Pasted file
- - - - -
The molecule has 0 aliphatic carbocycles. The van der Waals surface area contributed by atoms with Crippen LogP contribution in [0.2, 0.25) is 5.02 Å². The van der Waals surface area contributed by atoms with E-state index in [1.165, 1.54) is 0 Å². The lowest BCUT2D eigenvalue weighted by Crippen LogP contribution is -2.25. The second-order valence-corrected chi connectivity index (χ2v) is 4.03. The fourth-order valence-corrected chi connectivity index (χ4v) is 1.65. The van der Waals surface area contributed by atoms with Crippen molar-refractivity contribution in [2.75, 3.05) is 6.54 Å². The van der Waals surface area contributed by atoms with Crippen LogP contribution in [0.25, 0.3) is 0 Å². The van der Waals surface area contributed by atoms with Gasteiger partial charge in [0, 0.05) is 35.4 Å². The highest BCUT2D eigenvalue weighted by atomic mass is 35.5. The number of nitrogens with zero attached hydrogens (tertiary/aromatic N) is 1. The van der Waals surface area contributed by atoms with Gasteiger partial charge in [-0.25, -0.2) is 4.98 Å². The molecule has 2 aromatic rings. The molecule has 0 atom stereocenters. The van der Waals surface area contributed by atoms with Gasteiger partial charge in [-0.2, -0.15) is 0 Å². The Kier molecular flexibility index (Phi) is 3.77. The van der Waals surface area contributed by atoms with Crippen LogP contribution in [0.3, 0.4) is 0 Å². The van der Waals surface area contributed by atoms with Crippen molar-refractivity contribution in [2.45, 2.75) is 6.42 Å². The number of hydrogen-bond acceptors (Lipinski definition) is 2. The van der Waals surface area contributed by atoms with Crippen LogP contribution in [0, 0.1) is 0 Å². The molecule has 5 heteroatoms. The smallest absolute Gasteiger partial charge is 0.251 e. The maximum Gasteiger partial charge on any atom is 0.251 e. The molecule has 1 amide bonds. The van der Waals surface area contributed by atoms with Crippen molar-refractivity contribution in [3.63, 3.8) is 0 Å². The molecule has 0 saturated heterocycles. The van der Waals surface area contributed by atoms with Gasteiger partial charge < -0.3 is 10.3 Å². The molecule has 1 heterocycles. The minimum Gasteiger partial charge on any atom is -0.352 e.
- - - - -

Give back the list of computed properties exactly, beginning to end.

The molecule has 0 aliphatic carbocycles. The van der Waals surface area contributed by atoms with Crippen LogP contribution in [0.2, 0.25) is 5.02 Å². The van der Waals surface area contributed by atoms with E-state index in [1.165, 1.54) is 0 Å². The lowest BCUT2D eigenvalue weighted by Crippen LogP contribution is -2.25. The second-order valence-corrected chi connectivity index (χ2v) is 4.03. The fourth-order valence-corrected chi connectivity index (χ4v) is 1.65. The van der Waals surface area contributed by atoms with Crippen molar-refractivity contribution in [2.75, 3.05) is 6.54 Å². The van der Waals surface area contributed by atoms with Crippen LogP contribution in [0.25, 0.3) is 0 Å². The van der Waals surface area contributed by atoms with Gasteiger partial charge in [0, 0.05) is 35.4 Å². The highest BCUT2D eigenvalue weighted by atomic mass is 35.5. The number of nitrogens with zero attached hydrogens (tertiary/aromatic N) is 1. The van der Waals surface area contributed by atoms with Gasteiger partial charge in [-0.25, -0.2) is 4.98 Å². The molecule has 2 aromatic rings. The molecule has 0 atom stereocenters. The van der Waals surface area contributed by atoms with Gasteiger partial charge in [-0.2, -0.15) is 0 Å². The Kier molecular flexibility index (Phi) is 3.77. The van der Waals surface area contributed by atoms with Crippen LogP contribution in [0.3, 0.4) is 0 Å². The van der Waals surface area contributed by atoms with Crippen molar-refractivity contribution in [2.45, 2.75) is 6.42 Å². The number of hydrogen-bond acceptors (Lipinski definition) is 2. The van der Waals surface area contributed by atoms with Crippen LogP contribution in [0, 0.1) is 0 Å². The molecule has 5 heteroatoms. The smallest absolute Gasteiger partial charge is 0.251 e. The maximum Gasteiger partial charge on any atom is 0.251 e. The molecule has 1 amide bonds. The van der Waals surface area contributed by atoms with Crippen molar-refractivity contribution in [3.63, 3.8) is 0 Å². The molecule has 0 saturated heterocycles. The van der Waals surface area contributed by atoms with Gasteiger partial charge < -0.3 is 10.3 Å². The molecule has 1 heterocycles. The minimum Gasteiger partial charge on any atom is -0.352 e.